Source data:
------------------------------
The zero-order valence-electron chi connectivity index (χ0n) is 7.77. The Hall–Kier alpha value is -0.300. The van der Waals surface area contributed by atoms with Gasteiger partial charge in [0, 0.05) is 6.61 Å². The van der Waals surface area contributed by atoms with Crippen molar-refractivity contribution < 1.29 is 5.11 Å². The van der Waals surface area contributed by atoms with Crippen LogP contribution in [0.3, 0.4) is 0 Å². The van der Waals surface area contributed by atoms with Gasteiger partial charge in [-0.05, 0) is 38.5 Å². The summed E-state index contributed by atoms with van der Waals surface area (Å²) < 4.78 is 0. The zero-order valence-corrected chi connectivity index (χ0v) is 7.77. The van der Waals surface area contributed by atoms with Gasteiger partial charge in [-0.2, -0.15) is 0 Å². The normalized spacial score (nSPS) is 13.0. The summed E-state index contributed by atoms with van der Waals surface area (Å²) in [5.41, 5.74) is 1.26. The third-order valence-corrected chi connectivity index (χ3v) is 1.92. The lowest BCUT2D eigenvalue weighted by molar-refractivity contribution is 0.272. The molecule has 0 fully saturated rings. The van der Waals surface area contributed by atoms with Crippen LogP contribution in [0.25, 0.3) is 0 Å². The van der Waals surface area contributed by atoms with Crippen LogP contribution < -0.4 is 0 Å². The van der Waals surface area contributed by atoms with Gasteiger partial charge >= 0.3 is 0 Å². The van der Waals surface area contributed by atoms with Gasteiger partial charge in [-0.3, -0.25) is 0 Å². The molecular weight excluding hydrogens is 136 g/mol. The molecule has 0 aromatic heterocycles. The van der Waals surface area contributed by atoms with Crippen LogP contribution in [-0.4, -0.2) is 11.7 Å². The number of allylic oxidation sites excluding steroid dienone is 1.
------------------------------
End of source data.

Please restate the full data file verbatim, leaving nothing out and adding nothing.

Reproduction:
The zero-order valence-electron chi connectivity index (χ0n) is 7.77. The Hall–Kier alpha value is -0.300. The van der Waals surface area contributed by atoms with Gasteiger partial charge in [0, 0.05) is 6.61 Å². The van der Waals surface area contributed by atoms with Crippen molar-refractivity contribution < 1.29 is 5.11 Å². The van der Waals surface area contributed by atoms with Crippen LogP contribution in [0.3, 0.4) is 0 Å². The van der Waals surface area contributed by atoms with Gasteiger partial charge in [-0.05, 0) is 38.5 Å². The summed E-state index contributed by atoms with van der Waals surface area (Å²) < 4.78 is 0. The zero-order valence-corrected chi connectivity index (χ0v) is 7.77. The van der Waals surface area contributed by atoms with Gasteiger partial charge in [-0.2, -0.15) is 0 Å². The normalized spacial score (nSPS) is 13.0. The summed E-state index contributed by atoms with van der Waals surface area (Å²) in [5.41, 5.74) is 1.26. The third-order valence-corrected chi connectivity index (χ3v) is 1.92. The lowest BCUT2D eigenvalue weighted by molar-refractivity contribution is 0.272. The molecule has 0 fully saturated rings. The van der Waals surface area contributed by atoms with Crippen LogP contribution in [0.25, 0.3) is 0 Å². The van der Waals surface area contributed by atoms with Crippen LogP contribution < -0.4 is 0 Å². The van der Waals surface area contributed by atoms with Gasteiger partial charge >= 0.3 is 0 Å². The van der Waals surface area contributed by atoms with Gasteiger partial charge in [-0.3, -0.25) is 0 Å². The molecular weight excluding hydrogens is 136 g/mol. The molecule has 0 aromatic heterocycles. The van der Waals surface area contributed by atoms with Crippen LogP contribution in [-0.4, -0.2) is 11.7 Å². The number of allylic oxidation sites excluding steroid dienone is 1.